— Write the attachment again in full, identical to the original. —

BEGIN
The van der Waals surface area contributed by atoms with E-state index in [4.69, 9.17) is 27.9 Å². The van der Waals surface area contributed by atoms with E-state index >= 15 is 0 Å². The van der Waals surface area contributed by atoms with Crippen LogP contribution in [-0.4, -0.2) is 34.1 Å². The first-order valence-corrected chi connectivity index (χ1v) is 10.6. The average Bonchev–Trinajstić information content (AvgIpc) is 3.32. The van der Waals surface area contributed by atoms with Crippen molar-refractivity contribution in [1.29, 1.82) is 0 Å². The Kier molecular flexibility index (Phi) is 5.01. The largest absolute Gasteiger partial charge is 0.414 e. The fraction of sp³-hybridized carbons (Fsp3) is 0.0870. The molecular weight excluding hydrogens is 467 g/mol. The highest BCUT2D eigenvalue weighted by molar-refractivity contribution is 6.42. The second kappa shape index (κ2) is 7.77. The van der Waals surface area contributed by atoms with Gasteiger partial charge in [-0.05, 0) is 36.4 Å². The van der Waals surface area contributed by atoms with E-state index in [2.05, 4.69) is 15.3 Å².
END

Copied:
The van der Waals surface area contributed by atoms with E-state index in [4.69, 9.17) is 27.9 Å². The van der Waals surface area contributed by atoms with E-state index >= 15 is 0 Å². The van der Waals surface area contributed by atoms with Crippen LogP contribution in [-0.4, -0.2) is 34.1 Å². The first-order valence-corrected chi connectivity index (χ1v) is 10.6. The average Bonchev–Trinajstić information content (AvgIpc) is 3.32. The van der Waals surface area contributed by atoms with Crippen molar-refractivity contribution in [1.29, 1.82) is 0 Å². The Kier molecular flexibility index (Phi) is 5.01. The largest absolute Gasteiger partial charge is 0.414 e. The fraction of sp³-hybridized carbons (Fsp3) is 0.0870. The molecular weight excluding hydrogens is 467 g/mol. The highest BCUT2D eigenvalue weighted by molar-refractivity contribution is 6.42. The second kappa shape index (κ2) is 7.77. The van der Waals surface area contributed by atoms with Gasteiger partial charge in [-0.05, 0) is 36.4 Å². The van der Waals surface area contributed by atoms with E-state index in [2.05, 4.69) is 15.3 Å².